Wicked by Gregory Maguire

While Wicked has not yet been adapted (at least, not to my knowledge), it is probably only a matter of time before the musical makes its way to the big screen. I thoroughly enjoy Maguire’s fresh perspectives on classic fairy tales and other popular novels. As a fan of the original Oz series, I appreciated the way that Maguire incorporates more elements of L. Frank Baum’s books than the 1939 classic but this first installment of his Oz-inspired quartet, however, hit quite a few bumps along the yellow-brick road. Some portions of Wicked still don’t seem necessary or are too weird, even for Oz. The best decision in writing the musical was focusing on and developing the relationship between the novel’s two most recognizable characters. I love that they dabble in the politics of Maguire’s world, but the musical doesn’t get bogged down in it.

Recommendations for the less fictitious narrative

“There is no longer any such thing as fiction or nonfiction; there’s only narrative.” – E. L. Doctorow

I’ve been reading more non-fiction lately and, though I prefer the flow most fiction, there are some that I have found really interesting.

After 9/11: America’s War on Terror (2001-) by Sid Jacobson, Ernie Colon: Focusing on how a war that we started in Afghanistan wound up in Iraq, Jacobson and Colon chose to present their work in a graphic novel style that is easy to follow and eerily echoes the press conferences and sound bites that concealed much of the truth of what was happening.

Eats, Shoots and Leaves by Lynne Truss: Punctuation is important and everyone should know how it works, but it isn’t easy to make learning about it fun. Truss manages to do just that with this humorous look at the dangers of punctuation errors. There’s even a section where the differences between some religious sects is explained as being the result of punctuation interpretation.

Escaping Salem: The Other Witch Hunt of 1692 by Richard Godbeer: I had to read this short book for a class and it was easily my favorite book of the semester. It only lightly touches upon the more well known aspects of the witch hunts, spending most of the narrative focused on why the Salem trials went so far while others were conducted in a more reasonable manner.

The Looming Tower by Lawrence Wright: In the years since 9/11 there have been many books about Afghanistan, the Taliban, and the rise of Al Qaeda. Many of them can be difficult to follow but I found that The Looming Tower did a good job of keeping all the major players straight for the reader.

The Lost Painting by Jonathan Harr: A Caravaggio painting appeared in history records but the painting itself was lost to the viewing public. Harr’s book follows how a few art historians and an art restorer tracked down the lost painting. Click here for a complete review of Harr’s book.

The Pirate Wars by Peter Earle: Giving the history of piracy, primarily in the Atlantic, from Captain Henry Morgan (yes, the one the rum is named after) through Blackbeard, Avery, and Kidd. Earle’s book is thoroughly engaging and a must for anyone who is interested in piracy.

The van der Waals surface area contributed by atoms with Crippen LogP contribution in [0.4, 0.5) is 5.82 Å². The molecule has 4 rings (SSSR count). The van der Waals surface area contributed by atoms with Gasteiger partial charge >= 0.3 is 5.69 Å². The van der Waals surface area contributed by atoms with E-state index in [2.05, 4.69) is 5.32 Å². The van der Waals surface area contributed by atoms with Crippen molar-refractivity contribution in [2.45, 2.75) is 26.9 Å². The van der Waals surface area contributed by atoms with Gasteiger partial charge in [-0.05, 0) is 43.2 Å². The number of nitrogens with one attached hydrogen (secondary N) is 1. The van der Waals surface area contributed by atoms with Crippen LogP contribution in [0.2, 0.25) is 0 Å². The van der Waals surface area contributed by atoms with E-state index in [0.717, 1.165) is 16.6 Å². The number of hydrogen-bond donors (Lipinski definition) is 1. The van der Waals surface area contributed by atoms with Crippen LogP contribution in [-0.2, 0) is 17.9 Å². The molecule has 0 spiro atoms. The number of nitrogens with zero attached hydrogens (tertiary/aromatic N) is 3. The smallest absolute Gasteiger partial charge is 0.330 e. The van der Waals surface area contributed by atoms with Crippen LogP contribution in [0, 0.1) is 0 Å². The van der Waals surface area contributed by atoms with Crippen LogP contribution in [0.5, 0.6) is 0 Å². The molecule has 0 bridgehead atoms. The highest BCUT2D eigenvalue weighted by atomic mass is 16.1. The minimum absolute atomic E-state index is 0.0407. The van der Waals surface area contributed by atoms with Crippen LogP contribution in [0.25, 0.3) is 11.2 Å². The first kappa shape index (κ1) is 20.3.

War is a Force That Gives Us Meaning by Chris Hedges: This look at the wars of the twentieth century examines the trends that made war possible and the psychology behind why it worked so well. This is one of those books that I think everyone should read.

I’m speculating here, but some of these books may change the way you think

“Books are the carriers of civilization. Without books, history is silent, literature dumb, science crippled, thought and speculation at a standstill.” – Barbara Tuchman

Since Mockingjay finally came out (even though I’ve already finished it, I’ll be posting my full review on Sunday), I’ve been on a kick for speculative fiction so that’s the focus of this month’s set of recommendations. Just where is the world headed? Will the political tensions of the world hold or is there another World War in our future? How will global warming affect the world balance? Though it’s usually classified as science fiction, there are so many aspects of these that should not be dismissed the way that often happens in the case of science fiction. Here are some of my favorite books that have some guesses that might change your way of looking at things.

Oryx and Crake by Margaret Atwood: A man who calls himself Snowman watches over a colony of a humanoid species dubbed the Crakers. Seen as a religious figure to this unusual species, he recounts a past in which he was known as Jimmy and he wasn’t the only real human around. Is Jimmy responsible for the destruction of mankind?

The Parable of the Sower and The Parable of the Talents by Octavia E. Butler: As global warming destroys food supplies across the country, cities and towns have to fortify themselves against outsiders in order to ensure their own survival. Lauren sees some of those around her turning to faith for comfort. But Lauren has ideas of her own that don’t fit with what her family and friends believe. As she and her friends fight for survival, Lauren creates her own faith system, Earthseed, and seeks a place where it can grow and flourish. Even when it seems Earthseed has found healthy soil, there are those who are determined to keep it from flowering.